I’m reading a book called the life-changing magic of tidying up: the Japanese art of decluttering and organizing. Everything about this book is adorable including the tiny size of the book itself, the soothing Japanese brush art on the cover design, and the lack of capital letters in the title. The author, marie kondo (also without capital letters), sets forth a number of simple but profound principles to help the reader “put your space in order in a way that will change your life forever.” I’m struck by parallels between these principles and the work of teacher leadership for the purpose of improving student achievement. Here are some are few ideas:

Decluttering Principle: Effective tidying involves only two essential actions: discarding and deciding where to store things. Of the two, discarding must come first.

School improvement can feel like the tangled mess of power cords I found underneath my desk. It’s difficult to see what goes with what, which cords are critical to my improvement efforts and which are extraneous and therefore distracting. Time is limited, and when our attention is scattered by too many issues and options we accomplish little. The first step in teacher leadership is to prioritize and then focus on those priorities. What is your number one priority? Will you work on improving the effectiveness of your PLC this year? Or is your big goal to launch and sustain a vertical team to strength your school-wide reading program? Decide on your first priority so that you can truly and deeply commit to accomplishing it. Then consciously and assertively decide which interesting but less important challenges you will put aside. Commit to all of this in writing and display your commitments in a visible location.

Decluttering Principle: Once you choose your belongings properly you will be left only with the amount that fits perfectly in the space you currently own.

Once you have decided on and committed to your leadership priority, designing your action plan will be straightforward. Much like organizing a collection of books after weeding out unneeded titles, your decluttered priorities will naturally lead you into plan your monthly, weekly, and daily activities. Your new focus will allow you to clearly see your progress towards the school improvement goal you’ve identified. Be sure to collect this formative data. Add it to the display of your goals as a way of maintaining focus on your priorities.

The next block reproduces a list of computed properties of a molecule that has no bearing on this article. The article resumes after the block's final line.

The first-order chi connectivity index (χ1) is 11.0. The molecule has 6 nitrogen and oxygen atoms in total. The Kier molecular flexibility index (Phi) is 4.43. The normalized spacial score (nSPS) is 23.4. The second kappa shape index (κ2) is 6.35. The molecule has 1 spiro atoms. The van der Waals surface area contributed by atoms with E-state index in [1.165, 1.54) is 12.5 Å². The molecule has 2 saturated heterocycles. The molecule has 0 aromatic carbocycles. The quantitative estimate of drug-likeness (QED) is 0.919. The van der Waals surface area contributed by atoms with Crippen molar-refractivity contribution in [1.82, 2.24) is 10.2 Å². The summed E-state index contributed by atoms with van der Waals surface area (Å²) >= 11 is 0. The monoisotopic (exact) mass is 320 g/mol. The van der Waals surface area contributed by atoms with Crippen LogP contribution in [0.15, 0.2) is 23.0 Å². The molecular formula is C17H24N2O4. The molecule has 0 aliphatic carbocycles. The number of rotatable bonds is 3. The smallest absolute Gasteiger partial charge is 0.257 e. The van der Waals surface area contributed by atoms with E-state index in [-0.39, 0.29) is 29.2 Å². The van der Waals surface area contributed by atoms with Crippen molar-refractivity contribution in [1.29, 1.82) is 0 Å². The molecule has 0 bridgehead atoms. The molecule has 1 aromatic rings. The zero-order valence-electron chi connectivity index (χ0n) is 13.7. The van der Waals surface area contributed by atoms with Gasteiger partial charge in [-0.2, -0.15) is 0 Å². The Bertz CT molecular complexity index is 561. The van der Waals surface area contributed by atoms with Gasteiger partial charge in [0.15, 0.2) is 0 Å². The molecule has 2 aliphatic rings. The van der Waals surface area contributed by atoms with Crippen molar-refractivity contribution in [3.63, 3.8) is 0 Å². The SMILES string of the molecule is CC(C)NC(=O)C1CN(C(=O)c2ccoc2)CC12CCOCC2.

Decluttering Principle: One of the magical effects of tidying is confidence in your decision-making capacity.

Imagine opening the closet of your teacher leadership work and seeing in a single glance your vision of success and the compartments representing your steps towards realizing this vision. Decluttering and organizing your school improvement efforts and monitoring the impact of your newly focused efforts will most certainly build your self-efficacy. It can also decrease stress and bring you joy, feelings that can impact your school’s culture as a whole. Kondo says “A dramatic reorganization of the home causes correspondingly dramatic changes in lifestyle and perspective. It is life transforming.” The end goal of school reform efforts is always to improve student learning but also to build capacity within the system for continued improvement. Spending time decluttering and organizing your leadership priorities and efforts is a smart investment in your own leadership capacity.